Yes, he died with his prey, 300 x 250 cm, 2011.

Yes, he died with his prey, 300 x 250 cm, 2011.


Erdoğan Zümrütoğlu, a name in Turkish painting that evokes descriptions such as ‘unorthodox’ and ‘eccentric’, following his Berlin exhibition “The Grammar of the Other” (Die Grammatik des Anderen/29 October-29 November 2011) at Galerie Tammen & Partner and  his participation in VIENNAFAIR The New Contemporary (20 – 23 September 2012), will meet with viewers in Istanbul. Zumrutoglu’s works will appear first at the Contemporary Istanbul Fair (22-25 November 2102 in The Empire Project space). This will be followed by a personal exhibition, “Cosmetic Violence”, at The Empire Project gallery from 6 December 2012 until 12 January 2013.

The most important sources of Erdoğan Zümrütoğlu’s reputation for unorthodoxy and eccentricity is the power and force that emerges in his paintings.  These are forces that find expression both in the plasticity of his painting language and in the way in which the potential energies of our surroundings enter this plasticity as he attempts to grasp/perceive the world through his painting. “We ‘perceive’ the forces through our senses, violently and suddenly. Erdoğan Zümrütoğlu is doing something new in Turkish painting: he is pondering the dimensions, violence and movement/action/motion/gestures of force/power. And while he ponders in paint, we perceive the painting through our senses.” Is it not the function of painting to make (the) invisible forces visible?

This force sometimes emerges as vital energy, sometimes as violence. We are living in a time in which violence has become embedded in the mundaneness of our daily lives and has consequently become invisible. In fact, the violence that occurs on our doorsteps is subjected to an aestheticizing process in which mechanisms of imagery, design, refinement and gratification used by the media as cosmetic intervention, and is then presented to us for our approval. We become inured to it, and having been cleansed of ethics, even become accomplices in cosmetic violence.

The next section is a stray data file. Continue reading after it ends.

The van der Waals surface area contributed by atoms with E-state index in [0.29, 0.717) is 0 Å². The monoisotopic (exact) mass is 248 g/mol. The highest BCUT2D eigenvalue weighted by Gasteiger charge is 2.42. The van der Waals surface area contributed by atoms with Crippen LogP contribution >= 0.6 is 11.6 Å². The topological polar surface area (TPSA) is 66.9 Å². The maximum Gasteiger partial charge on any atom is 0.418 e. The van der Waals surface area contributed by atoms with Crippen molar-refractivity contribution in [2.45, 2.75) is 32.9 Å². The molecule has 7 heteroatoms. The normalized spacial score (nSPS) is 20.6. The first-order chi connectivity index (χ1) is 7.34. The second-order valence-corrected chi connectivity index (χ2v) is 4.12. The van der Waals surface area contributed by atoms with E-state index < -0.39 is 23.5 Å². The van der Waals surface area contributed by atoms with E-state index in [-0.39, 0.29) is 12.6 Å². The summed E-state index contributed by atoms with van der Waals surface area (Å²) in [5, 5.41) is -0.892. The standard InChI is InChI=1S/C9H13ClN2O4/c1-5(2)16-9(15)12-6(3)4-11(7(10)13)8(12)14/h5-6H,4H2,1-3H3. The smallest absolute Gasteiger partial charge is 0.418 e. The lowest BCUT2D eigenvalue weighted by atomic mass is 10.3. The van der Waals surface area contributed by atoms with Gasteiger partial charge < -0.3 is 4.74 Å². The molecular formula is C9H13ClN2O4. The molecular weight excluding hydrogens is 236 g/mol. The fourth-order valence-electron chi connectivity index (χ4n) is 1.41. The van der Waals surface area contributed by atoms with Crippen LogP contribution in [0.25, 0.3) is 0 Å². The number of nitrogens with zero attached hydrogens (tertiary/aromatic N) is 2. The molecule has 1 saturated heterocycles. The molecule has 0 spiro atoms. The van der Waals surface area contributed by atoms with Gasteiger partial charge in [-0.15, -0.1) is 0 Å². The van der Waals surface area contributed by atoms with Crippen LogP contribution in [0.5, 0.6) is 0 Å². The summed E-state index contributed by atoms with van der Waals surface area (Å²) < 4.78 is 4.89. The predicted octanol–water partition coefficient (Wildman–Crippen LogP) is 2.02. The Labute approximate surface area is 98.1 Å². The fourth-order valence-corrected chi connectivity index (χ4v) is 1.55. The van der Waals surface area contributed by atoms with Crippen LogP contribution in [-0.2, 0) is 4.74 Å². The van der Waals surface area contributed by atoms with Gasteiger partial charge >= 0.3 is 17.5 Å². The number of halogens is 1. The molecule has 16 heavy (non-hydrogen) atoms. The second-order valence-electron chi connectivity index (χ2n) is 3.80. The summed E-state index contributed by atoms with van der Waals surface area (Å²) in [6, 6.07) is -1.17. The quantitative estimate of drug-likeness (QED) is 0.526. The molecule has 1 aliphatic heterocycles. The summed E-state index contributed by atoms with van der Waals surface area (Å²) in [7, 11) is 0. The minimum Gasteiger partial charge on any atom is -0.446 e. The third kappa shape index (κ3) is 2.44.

The tension of these energies which are rendered visible in Z’s paintings is precisely the tension that exists between violence, ethics and the cosmetic. Violence is not the topic of these paintings; it is its language of expression. And what this language does in depicting force is no more or less than strip violence of its cosmetic embellishment and provide the opportunity for a confrontation between criminality and ethics.

Erdoğan Zümrütoğlu


07 Dec - 12 Jan 2013